What I can't figure out are the men and sometimes women who don't grow out of the gun-crazy stage of childhood, who need to have a handgun on their hips at all times, who need their neighbors to notice.
Ten of them stormed the West Valley City Council meeting last week to back up Travis Deveraux, a 36-year-old credit card company worker who was detained by police last December while exercising with his Smith & Wesson.
"I don't blame them for being a little bit extra careful," Deveraux said. "But there's a line they crossed between being a little bit careful and a little bit too careful."
I thought there was no such thing as "too careful" - especially with a gun. But the OpenCarry crowd's literal interpretation of the "right to bear arms" and self-appointment as our "well-regulated militia" undercuts careful law enforcement, membership in a civil society and even reason.
It's in the Constitution, their thinking goes. They are "peaceably going about their business while armed," standing on the watchtower, the last line of defense against government tyranny and crazed criminals. We should thank them.
I understand the thrill of firing a Glock (I've done it), the euphoria of hitting the center of a target (and that too), generations of family deer-hunting weekends and the legitimate self-preservation instincts of Utah's elected concealed weapon carriers.
But the OpenCarry movement is a mystery to me. What kind of psychology - overcompensation, paranoia, antisocial personality - is behind that thinking?
Steven Gunn, an attorney and board member of the Gun Violence Prevention Center of Utah, believes it's pure ego.
"We have inconsiderate boors walking around on the street carrying firearms openly," says Gunn. "I don't think they are truly afraid for their safety. Most of them are trying to make a statement about the 2nd Amendment."
Anthropologist Charles Springwood says open carriers are trying to "naturalize the presence of guns, which means that guns become ordinary, omnipresent, and expected. Over time, the gun becomes a symbol of ordinary personhood."
OpenCarry.org, run by two Virginia gun lovers, claims 4,000 members nationwide. According to the Legal Community Against Violence in San Francisco, just seven states prohibit packing in public and eight restrict carrying handguns openly without a permit.
Utah's OpenCarry activists put on a show for the Los Angeles Times a few weeks ago, trying to appear warm and fuzzy, shopping at Costco, just like you and me - but with their handguns flapping in the breeze. They meet once a month at restaurants like Denny's and Sweet Tomatoes to socialize.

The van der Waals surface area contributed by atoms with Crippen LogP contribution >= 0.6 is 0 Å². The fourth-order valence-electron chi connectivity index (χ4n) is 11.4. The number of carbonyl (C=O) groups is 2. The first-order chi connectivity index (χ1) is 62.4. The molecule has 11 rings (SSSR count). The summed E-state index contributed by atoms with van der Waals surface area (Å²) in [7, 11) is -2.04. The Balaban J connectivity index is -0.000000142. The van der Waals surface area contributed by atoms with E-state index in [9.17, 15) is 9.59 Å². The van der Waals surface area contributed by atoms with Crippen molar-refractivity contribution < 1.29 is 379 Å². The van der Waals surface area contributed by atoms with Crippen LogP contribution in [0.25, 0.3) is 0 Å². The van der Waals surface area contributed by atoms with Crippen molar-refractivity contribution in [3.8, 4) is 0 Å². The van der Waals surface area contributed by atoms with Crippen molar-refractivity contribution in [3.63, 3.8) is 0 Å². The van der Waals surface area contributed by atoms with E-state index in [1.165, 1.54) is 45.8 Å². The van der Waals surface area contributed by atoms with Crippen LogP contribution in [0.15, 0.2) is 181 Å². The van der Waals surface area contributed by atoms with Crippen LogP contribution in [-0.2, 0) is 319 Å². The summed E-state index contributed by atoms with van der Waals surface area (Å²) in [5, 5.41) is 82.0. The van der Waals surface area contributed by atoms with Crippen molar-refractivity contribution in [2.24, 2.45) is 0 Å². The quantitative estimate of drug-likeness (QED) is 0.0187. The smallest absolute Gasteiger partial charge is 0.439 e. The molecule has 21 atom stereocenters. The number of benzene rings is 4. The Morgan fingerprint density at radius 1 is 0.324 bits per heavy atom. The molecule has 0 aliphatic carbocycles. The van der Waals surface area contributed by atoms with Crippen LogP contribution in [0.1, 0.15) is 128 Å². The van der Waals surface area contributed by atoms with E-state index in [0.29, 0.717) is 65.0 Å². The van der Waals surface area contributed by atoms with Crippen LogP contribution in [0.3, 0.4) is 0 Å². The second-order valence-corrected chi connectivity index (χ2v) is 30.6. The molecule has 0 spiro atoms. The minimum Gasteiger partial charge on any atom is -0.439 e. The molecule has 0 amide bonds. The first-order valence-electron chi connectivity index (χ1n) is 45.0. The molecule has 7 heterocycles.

"We don't want to show up and say, 'Hey, we're here, we're armed, get used to it'," Kevin Jensen told the Times reporter.
But that's just what the showdown in West Valley City was about. The cowed mayor and city council members referred the case to the officers' professional standards review board.
Police are struggling to strike a balance between gun owners' rights and those of the rest of us.
"There has to be some common sense on their part too; they have to take into consideration the concern that they cause other citizens," says Layton Police Chief Terry Keefe. "I do not walk around when I'm off-duty with a weapon displayed."
Salt Lake City Police Chief Chris Burbank would rather gun owners get concealed weapon permits than carry openly.
"In light of Trolley Square, mall shootings, school shootings, anyone walking around with a gun potentially creates a lot of phone calls for us," Burbank says. "How do you expect an officer to deal with that - other than to point a gun at them and go through the process [of elimination]? There's no other way to make that determination safely without putting officers at risk."
Utah lawmakers set up this stalemate when they wrote the state's anything goes concealed weapon law. They deliberately left open a loophole for those who carry their guns out in the open. Under Utah law, open carriers must be 18 years-old and keep their bullets out of the chamber. That's it. No training, no background check required.
"Second Amendment questions aside," says Springwood, a professor at Illinois Wesleyan University, "the real debate seems to me a cultural and social one: Do we want a society in which it is an unconscious emblem of everyday life that folks move about with 'portable killing machines' strapped to their bodies?"
Legislators already have made that decision for us; we're living in the modern heart of the wild, wild West.